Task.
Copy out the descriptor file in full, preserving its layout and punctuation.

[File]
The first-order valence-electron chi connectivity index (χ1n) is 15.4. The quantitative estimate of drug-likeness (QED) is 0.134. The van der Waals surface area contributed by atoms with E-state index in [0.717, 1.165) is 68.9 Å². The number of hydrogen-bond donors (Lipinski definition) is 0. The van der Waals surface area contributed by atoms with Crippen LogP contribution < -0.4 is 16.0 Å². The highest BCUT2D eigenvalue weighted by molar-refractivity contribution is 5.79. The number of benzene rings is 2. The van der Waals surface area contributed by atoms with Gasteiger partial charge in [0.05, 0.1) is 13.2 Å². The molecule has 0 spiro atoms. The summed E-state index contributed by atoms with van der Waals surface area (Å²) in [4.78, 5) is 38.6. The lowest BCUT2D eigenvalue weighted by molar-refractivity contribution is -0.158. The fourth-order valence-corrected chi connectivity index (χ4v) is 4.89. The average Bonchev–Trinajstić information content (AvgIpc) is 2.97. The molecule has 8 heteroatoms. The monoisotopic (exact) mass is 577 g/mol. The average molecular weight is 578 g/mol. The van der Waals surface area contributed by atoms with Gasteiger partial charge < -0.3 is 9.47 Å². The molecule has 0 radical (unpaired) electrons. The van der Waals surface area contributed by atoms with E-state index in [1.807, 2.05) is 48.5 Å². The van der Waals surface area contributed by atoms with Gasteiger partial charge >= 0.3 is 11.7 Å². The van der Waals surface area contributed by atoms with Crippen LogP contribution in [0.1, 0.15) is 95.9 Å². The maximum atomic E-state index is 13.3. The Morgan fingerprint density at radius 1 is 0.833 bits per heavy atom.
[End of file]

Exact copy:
The first-order valence-electron chi connectivity index (χ1n) is 15.4. The quantitative estimate of drug-likeness (QED) is 0.134. The van der Waals surface area contributed by atoms with E-state index in [0.717, 1.165) is 68.9 Å². The number of hydrogen-bond donors (Lipinski definition) is 0. The van der Waals surface area contributed by atoms with Crippen LogP contribution < -0.4 is 16.0 Å². The highest BCUT2D eigenvalue weighted by molar-refractivity contribution is 5.79. The number of benzene rings is 2. The van der Waals surface area contributed by atoms with Gasteiger partial charge in [0.05, 0.1) is 13.2 Å². The molecule has 0 spiro atoms. The summed E-state index contributed by atoms with van der Waals surface area (Å²) in [4.78, 5) is 38.6. The lowest BCUT2D eigenvalue weighted by molar-refractivity contribution is -0.158. The fourth-order valence-corrected chi connectivity index (χ4v) is 4.89. The average Bonchev–Trinajstić information content (AvgIpc) is 2.97. The molecule has 8 heteroatoms. The monoisotopic (exact) mass is 577 g/mol. The average molecular weight is 578 g/mol. The van der Waals surface area contributed by atoms with Gasteiger partial charge < -0.3 is 9.47 Å². The molecule has 0 radical (unpaired) electrons. The van der Waals surface area contributed by atoms with E-state index in [1.807, 2.05) is 48.5 Å². The van der Waals surface area contributed by atoms with Gasteiger partial charge >= 0.3 is 11.7 Å². The van der Waals surface area contributed by atoms with Crippen LogP contribution in [0.1, 0.15) is 95.9 Å². The maximum atomic E-state index is 13.3. The Morgan fingerprint density at radius 1 is 0.833 bits per heavy atom.